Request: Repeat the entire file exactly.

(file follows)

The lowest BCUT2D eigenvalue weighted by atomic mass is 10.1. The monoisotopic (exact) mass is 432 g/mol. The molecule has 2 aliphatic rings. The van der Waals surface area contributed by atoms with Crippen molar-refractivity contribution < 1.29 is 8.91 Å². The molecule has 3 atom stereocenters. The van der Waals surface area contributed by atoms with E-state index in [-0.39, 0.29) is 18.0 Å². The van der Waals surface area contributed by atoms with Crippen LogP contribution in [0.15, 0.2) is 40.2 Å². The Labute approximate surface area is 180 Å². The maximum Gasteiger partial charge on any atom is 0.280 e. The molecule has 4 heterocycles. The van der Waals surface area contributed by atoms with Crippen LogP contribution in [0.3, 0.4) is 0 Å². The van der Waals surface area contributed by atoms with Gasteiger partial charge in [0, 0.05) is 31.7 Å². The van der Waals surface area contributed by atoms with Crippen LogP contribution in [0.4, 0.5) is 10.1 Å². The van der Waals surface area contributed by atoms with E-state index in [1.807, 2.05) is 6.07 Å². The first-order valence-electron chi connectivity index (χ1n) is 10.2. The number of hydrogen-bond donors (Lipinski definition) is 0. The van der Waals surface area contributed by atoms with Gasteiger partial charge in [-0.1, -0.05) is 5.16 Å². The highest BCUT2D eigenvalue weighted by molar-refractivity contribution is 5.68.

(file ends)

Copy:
The lowest BCUT2D eigenvalue weighted by atomic mass is 10.1. The monoisotopic (exact) mass is 432 g/mol. The molecule has 2 aliphatic rings. The van der Waals surface area contributed by atoms with Crippen molar-refractivity contribution < 1.29 is 8.91 Å². The molecule has 3 atom stereocenters. The van der Waals surface area contributed by atoms with E-state index in [-0.39, 0.29) is 18.0 Å². The van der Waals surface area contributed by atoms with Crippen LogP contribution in [0.15, 0.2) is 40.2 Å². The Labute approximate surface area is 180 Å². The maximum Gasteiger partial charge on any atom is 0.280 e. The molecule has 4 heterocycles. The van der Waals surface area contributed by atoms with Crippen LogP contribution in [0.3, 0.4) is 0 Å². The van der Waals surface area contributed by atoms with Gasteiger partial charge in [0, 0.05) is 31.7 Å². The van der Waals surface area contributed by atoms with Crippen LogP contribution in [0.4, 0.5) is 10.1 Å². The van der Waals surface area contributed by atoms with E-state index in [1.807, 2.05) is 6.07 Å². The first-order valence-electron chi connectivity index (χ1n) is 10.2. The number of hydrogen-bond donors (Lipinski definition) is 0. The van der Waals surface area contributed by atoms with Gasteiger partial charge in [-0.1, -0.05) is 5.16 Å². The highest BCUT2D eigenvalue weighted by molar-refractivity contribution is 5.68.